You can see Steam Deck iterations leading up to the version that Valve eventually settled on. Some models similar to the Nintendo Switch and its detachable Joy-Con controllers are among them, roughly in the middle of the photo.
“There were things like hinged handles with loops on both sides,” Greg Coomer, Valve designer, told PC Gamer last summer. “A lot of different explorations of the physical shape you’re holding and what shape it should take, the placement of the controls moved around during development, the screen size changed as we tried different game prototypes.”
There are even models with alternative colors. Even though the Steam Deck currently only comes in black, Valve hasn’t given up on the idea of selling it later in multiple colors. One thing that stays the same in every version is the screen size and the Steam deck itself. Although Valve settled on a design without detachable trackpads like the Joycon, you can still see the evolution of trackpads and controller layouts in later models.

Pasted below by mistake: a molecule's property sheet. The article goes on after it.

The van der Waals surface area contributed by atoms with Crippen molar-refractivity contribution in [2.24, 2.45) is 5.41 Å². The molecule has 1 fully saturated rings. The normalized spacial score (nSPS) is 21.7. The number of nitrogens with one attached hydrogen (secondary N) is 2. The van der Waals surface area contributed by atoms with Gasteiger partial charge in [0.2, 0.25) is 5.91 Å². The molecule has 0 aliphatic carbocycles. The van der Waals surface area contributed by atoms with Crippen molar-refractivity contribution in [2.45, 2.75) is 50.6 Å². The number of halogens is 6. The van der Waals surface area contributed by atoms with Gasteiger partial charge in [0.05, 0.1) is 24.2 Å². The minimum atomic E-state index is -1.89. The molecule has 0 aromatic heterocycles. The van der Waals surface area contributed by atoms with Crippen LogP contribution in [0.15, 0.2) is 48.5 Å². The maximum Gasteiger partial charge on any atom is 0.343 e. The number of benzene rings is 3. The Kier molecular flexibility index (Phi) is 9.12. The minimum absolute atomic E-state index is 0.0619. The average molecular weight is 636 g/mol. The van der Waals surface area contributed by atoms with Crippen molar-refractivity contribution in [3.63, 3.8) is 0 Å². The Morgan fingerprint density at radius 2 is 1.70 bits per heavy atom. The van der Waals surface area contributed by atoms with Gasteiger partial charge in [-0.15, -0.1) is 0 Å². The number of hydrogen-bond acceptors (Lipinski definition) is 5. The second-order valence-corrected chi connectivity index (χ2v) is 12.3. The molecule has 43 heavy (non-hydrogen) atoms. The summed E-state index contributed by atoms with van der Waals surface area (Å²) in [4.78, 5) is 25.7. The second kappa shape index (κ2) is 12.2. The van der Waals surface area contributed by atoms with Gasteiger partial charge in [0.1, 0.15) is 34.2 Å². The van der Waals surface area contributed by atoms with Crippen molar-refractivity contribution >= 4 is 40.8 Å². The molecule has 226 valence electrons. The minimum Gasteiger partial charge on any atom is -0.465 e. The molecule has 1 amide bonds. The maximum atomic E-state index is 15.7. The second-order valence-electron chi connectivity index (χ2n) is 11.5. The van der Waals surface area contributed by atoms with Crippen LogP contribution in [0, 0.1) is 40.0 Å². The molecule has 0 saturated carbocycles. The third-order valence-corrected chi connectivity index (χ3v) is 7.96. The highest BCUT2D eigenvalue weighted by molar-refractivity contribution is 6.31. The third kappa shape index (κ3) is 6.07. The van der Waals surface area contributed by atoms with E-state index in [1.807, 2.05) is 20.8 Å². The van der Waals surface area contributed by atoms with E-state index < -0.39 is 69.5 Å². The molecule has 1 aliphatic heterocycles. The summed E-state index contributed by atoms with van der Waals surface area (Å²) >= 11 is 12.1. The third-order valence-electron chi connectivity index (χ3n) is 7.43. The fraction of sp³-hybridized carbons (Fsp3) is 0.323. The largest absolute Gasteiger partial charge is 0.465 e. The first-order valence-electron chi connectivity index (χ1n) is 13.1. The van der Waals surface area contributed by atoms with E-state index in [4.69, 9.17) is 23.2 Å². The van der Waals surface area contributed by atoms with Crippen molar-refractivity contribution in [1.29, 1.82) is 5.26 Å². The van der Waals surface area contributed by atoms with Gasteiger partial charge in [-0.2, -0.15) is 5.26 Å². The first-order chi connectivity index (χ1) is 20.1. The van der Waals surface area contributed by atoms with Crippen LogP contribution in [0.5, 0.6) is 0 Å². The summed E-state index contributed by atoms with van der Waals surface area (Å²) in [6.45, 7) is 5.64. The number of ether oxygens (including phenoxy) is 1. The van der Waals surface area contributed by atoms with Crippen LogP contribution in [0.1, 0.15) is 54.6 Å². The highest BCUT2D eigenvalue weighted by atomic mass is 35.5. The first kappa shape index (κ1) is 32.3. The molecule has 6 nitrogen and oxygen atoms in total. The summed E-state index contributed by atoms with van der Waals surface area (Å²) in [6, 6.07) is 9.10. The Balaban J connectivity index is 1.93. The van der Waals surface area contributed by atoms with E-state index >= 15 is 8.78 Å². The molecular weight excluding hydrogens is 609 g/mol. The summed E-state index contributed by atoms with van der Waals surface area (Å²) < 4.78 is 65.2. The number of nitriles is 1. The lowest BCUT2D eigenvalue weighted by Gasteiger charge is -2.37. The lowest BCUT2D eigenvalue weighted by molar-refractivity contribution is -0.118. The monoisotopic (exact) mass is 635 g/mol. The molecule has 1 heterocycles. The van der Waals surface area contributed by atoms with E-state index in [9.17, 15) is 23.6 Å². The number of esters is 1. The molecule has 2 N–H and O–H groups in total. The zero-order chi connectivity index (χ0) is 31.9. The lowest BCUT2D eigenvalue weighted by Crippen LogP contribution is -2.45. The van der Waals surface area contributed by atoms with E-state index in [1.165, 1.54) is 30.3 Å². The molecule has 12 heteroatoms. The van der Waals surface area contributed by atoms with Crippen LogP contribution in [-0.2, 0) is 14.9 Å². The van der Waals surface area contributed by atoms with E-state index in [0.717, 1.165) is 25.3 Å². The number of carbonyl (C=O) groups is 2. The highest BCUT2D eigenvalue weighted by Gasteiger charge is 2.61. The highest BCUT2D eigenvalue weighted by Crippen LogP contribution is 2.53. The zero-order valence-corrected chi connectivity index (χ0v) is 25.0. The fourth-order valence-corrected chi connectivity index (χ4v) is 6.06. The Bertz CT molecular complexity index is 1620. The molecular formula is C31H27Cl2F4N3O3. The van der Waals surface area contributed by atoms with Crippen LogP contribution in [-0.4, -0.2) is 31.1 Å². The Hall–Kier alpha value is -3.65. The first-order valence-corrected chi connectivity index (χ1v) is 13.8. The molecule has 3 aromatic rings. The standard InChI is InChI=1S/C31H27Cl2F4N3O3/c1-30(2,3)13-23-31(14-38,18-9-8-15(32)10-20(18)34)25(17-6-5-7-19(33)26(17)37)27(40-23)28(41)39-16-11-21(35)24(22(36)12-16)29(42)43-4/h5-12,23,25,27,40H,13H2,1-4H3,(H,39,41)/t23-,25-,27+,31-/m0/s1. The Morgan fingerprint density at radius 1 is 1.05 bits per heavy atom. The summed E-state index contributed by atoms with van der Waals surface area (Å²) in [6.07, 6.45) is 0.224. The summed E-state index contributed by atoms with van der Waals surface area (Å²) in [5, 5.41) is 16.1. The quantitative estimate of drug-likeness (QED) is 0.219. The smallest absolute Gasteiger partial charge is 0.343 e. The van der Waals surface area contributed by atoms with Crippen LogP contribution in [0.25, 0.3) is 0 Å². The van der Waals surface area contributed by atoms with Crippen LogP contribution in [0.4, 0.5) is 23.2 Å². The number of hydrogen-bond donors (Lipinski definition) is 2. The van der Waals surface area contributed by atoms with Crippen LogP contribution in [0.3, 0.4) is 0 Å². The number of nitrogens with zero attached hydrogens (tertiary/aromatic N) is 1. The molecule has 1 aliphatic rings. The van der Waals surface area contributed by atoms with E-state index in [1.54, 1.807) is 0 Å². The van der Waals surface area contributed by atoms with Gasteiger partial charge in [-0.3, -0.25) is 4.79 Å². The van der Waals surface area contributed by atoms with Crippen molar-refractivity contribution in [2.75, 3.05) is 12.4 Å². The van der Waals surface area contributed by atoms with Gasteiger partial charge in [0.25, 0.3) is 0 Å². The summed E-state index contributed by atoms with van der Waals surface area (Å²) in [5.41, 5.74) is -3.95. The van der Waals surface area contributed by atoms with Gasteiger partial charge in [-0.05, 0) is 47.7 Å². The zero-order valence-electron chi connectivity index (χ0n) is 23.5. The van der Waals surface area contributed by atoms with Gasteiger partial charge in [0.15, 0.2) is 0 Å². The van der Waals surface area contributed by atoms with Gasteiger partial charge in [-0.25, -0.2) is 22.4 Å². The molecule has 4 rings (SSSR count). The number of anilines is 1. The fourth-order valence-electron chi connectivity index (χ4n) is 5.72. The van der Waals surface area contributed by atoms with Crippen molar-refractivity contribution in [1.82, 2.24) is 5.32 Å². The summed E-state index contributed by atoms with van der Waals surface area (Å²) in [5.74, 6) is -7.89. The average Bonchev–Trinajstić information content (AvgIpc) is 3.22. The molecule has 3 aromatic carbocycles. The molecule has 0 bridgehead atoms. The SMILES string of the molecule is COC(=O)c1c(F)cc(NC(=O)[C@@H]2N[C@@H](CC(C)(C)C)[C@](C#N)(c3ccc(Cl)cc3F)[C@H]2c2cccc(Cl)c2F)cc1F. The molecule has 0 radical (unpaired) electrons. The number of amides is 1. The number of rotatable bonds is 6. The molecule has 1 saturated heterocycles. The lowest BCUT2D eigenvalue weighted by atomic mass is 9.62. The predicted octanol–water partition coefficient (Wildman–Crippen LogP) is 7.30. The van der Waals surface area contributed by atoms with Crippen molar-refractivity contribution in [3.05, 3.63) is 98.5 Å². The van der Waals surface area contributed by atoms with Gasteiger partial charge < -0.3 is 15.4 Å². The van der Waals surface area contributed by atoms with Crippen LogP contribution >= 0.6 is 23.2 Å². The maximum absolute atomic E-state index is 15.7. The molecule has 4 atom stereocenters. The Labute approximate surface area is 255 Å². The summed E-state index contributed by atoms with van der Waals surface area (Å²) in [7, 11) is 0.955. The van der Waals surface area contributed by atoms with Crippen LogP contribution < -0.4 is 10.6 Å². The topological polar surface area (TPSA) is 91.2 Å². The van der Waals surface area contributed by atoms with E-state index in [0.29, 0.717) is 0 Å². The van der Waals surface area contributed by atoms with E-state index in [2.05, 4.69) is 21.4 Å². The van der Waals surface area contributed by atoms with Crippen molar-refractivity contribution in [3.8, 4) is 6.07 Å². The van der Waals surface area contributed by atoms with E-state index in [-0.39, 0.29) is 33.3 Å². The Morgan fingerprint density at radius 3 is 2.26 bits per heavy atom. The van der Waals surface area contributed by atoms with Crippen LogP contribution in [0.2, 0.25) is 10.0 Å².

Jay Shaw, another Steam Deck designer, said that Valve “had working devices with different shaped trackpads and varying degrees of ‘play'” to feel the right controls. “These are not just quick and simple prototypes, but working devices with many variations,” he said.
Considering the time it took to develop, it makes sense that Valve’s development department developed so many different control schemes before making a final decision. There is one thing I still need to know: which one of them was the one who was affectionately called “The Ugly Kid”.